In a storage box is an IDE architecture
slower then FCAL performance?
If we compare IDE to FCAL it doesn't make any difference whether the storage is physically in a box or spread over several yards, so the box itself has no implication on the performance.
First let me clarify what IDE stands for. IDE is the abbreviation for "Integrated Drive Electronics" and is the drive part that matches ATA on the controller side. FC-AL means "fibre channel arbitrated loop" and is a way of interconnecting devices in a fibre channel environment.
That means we must look at the ATA/IDE pair and the fibre channel side. ATA/IDE was developed with the goal of reducing costs. It's meant to be a low-cost, moderate performance interface primarily used in desktop PC's. For this reason, ATA/IDE doesn't perform very well when it comes to high throughput and multi I/O from an architectural point of view. (High throughput and multi I/O certainly weren't objectives for the development of ATA/IDE).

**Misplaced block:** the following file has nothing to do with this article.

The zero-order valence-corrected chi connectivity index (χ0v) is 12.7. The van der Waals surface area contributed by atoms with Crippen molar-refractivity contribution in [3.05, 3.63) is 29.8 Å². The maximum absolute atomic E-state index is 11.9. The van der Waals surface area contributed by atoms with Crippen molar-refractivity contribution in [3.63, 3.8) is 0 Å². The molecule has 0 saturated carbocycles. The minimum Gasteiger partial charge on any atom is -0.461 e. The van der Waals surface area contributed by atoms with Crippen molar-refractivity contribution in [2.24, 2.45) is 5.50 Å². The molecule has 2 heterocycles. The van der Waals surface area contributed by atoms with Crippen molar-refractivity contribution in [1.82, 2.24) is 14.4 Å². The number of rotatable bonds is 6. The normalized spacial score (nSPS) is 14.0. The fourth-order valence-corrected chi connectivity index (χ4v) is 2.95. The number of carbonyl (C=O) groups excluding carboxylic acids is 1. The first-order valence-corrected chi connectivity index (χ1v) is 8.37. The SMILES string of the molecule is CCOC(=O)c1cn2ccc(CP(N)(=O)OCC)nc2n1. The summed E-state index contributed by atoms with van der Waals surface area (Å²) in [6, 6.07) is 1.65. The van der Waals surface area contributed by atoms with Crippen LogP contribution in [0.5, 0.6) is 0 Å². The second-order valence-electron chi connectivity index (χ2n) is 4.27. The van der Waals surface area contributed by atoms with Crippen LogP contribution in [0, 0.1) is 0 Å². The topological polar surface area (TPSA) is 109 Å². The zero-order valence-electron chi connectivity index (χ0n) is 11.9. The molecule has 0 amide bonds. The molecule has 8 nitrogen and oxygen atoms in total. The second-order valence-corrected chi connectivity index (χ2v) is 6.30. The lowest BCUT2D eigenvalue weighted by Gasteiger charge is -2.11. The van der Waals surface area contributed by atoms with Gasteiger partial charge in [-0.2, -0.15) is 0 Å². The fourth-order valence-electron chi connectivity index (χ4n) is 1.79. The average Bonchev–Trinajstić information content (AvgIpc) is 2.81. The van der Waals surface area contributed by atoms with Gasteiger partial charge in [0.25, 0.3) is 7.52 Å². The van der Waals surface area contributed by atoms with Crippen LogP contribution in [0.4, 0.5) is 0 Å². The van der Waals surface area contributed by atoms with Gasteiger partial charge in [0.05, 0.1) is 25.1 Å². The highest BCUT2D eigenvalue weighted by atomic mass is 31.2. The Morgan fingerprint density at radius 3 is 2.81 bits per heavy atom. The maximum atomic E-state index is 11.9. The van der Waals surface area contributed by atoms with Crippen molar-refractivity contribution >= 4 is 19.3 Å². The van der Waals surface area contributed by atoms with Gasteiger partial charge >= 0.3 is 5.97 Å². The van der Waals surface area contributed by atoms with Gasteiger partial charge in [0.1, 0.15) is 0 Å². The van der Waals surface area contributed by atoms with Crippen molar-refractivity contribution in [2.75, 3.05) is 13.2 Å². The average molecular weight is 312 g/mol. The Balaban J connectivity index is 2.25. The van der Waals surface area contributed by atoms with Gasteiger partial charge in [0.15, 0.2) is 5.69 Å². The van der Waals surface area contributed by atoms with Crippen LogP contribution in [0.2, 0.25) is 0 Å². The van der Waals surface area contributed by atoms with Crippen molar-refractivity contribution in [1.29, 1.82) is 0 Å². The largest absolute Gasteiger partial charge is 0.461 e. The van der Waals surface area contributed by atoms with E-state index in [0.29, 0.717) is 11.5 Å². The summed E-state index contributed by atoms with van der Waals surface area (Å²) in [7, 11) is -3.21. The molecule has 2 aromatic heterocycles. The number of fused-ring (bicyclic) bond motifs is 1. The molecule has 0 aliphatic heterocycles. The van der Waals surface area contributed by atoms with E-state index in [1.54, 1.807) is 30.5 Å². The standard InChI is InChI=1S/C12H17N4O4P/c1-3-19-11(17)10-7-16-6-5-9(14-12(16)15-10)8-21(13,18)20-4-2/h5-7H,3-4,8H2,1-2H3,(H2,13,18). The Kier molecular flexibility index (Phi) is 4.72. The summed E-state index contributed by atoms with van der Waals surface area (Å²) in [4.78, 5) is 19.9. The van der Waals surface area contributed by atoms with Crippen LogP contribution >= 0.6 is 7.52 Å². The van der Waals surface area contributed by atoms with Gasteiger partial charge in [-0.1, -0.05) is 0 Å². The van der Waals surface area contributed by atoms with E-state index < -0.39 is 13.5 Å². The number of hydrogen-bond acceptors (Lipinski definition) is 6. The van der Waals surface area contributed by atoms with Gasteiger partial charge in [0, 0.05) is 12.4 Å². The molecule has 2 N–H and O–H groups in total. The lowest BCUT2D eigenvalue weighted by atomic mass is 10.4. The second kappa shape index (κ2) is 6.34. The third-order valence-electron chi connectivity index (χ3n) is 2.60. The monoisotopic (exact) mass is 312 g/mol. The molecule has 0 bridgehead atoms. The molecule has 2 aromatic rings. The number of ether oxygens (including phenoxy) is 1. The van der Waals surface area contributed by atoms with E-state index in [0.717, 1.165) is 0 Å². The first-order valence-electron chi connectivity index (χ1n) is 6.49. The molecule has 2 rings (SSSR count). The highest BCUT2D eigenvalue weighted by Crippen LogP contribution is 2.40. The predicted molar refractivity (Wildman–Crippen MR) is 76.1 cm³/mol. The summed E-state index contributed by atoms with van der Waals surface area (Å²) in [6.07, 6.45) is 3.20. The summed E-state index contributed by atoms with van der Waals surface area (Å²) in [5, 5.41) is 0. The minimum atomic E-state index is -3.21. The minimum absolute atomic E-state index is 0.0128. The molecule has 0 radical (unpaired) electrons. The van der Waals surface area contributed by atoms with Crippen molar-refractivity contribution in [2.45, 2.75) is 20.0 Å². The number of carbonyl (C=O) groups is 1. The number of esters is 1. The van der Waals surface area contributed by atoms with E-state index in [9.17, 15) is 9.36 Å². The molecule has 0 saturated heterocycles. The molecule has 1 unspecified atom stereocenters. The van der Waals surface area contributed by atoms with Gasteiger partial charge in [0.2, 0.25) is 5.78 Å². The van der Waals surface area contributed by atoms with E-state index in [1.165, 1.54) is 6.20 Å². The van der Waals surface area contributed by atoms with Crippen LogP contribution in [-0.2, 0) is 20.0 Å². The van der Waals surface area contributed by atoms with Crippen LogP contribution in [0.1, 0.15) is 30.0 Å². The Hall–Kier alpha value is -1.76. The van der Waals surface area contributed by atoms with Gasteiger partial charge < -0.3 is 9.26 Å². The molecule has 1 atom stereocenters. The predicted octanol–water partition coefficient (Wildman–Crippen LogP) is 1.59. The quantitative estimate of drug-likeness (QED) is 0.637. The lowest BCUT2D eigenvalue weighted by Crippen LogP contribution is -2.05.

On a single drive ATA/IDE can handle a throughput of up to 16.6 Mbps. FCAL on the other side goes up to 100 Mbps. ATA/IDE does not support overlapping operations and is not well suited for high throughput environments with many disks. FCAL Hubs (I/O controllers) on the other side are capable of multi I/0 and the data between controller and devices is transferred with the 100 Mbps technology. The only disadvantage of FCAL compared to a fabric is the FCAL works similar to Token Ring Networks, where only two devices can exchange data at the same time (that is one controller/device connection at a time). But FCAL is well above the speed of ATA/IDE and the performance gain is greater when more disks are connected in an array. A practical maximum for disks in an FC-AL is around 15-25.
I would suppose therefore that an ATA/IDE box with the same amount of disks is remarkably slower than a FC-AL attached architecture.
This was first published in October 2003